To qualify for a driver’s license, a driver must be at least 17 and have completed 25 to 45 hours of professional instruction and 12 hours of theory, with a certain amount of practice driving on the autobahn. The cost of a license is $2,000. This is after paying for the professional instruction and passing the related tests.
Speed limits are strictly enforced on 4,500 miles of the 7,500-mile autobahn highway system. Speed limits of 50 to 80 miles per hour are posted along the entire system. Nowhere is there signage that states a higher then recommended 80 mph. Every single person using the autobahn must be capable of traveling at speeds greater than 36 mph. You must only pass using the left lane, and will be cited for any right lane passage.
To qualify your vehicle for driving on the autobahn, a vehicle must pass a comprehensive inspection. Disqualification could be from a single rust spot, a dent or a small chip in the windshield.
Speed limits are expected to be adhered to and rigorously enforced. Police use radar speed traps, with penalties resulting in heavy on-the-spot fines. All traffic offenses are subject to on-the-spot fines. On the autobahn, it is rare to see speeders pulled over for speeding. Instead, a camera takes a photograph of your vehicle, and you receive a ticket in the mail. These sleek cameras are almost impossible to spot, especially given the high speeds traveled.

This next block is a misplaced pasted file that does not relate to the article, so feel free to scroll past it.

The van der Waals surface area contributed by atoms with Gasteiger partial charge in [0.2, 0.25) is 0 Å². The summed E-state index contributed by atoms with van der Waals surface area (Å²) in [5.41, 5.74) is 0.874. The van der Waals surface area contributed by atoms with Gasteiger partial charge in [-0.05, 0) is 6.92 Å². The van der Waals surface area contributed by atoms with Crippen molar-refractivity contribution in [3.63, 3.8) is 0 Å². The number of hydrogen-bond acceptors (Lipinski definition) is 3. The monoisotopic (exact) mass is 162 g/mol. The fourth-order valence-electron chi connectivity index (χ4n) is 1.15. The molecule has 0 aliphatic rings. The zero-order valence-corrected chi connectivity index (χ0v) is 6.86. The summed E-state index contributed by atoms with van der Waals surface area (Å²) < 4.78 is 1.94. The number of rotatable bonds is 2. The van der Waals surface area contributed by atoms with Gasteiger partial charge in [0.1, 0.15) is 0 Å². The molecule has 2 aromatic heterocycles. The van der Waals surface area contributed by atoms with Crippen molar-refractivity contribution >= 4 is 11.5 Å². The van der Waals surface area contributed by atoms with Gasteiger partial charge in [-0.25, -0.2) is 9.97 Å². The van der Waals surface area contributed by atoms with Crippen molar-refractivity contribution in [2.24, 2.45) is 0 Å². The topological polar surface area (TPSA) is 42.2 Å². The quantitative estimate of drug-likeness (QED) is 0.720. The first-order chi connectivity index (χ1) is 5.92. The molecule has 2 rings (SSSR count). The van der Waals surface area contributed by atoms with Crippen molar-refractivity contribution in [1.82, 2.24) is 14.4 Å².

The autobahn is infamous for the number and size of its accidents. As an example, excessive speed led to a crash involving 259 cars. According to the VCD German Transportation Association, Germany could reduce traffic deaths by 30 percent, lower carbon dioxide emissions by 3.4 million tons per year if speeds on autobahn were limited to 75 mph, just 5 mph lower. There is an average of 23,000 accidents each year on the autobahn, and the average deaths are 850 per year. This means that by lowering speed limit by just 5 mph, the VCD estimates there could be 255 fewer deaths per year just on those driving the autobahn.
In Germany and all European countries, you will be camera ticketed for going 5 km over the speed limit. Five km equals 3.1 mph. All drivers are treated the same. There are no exemptions, no privileged drivers like government employees and/or their relatives or friends, no matter what position they hold. Wouldn’t that be unique here? Fairness for all.
Lee LeAndro, Wellington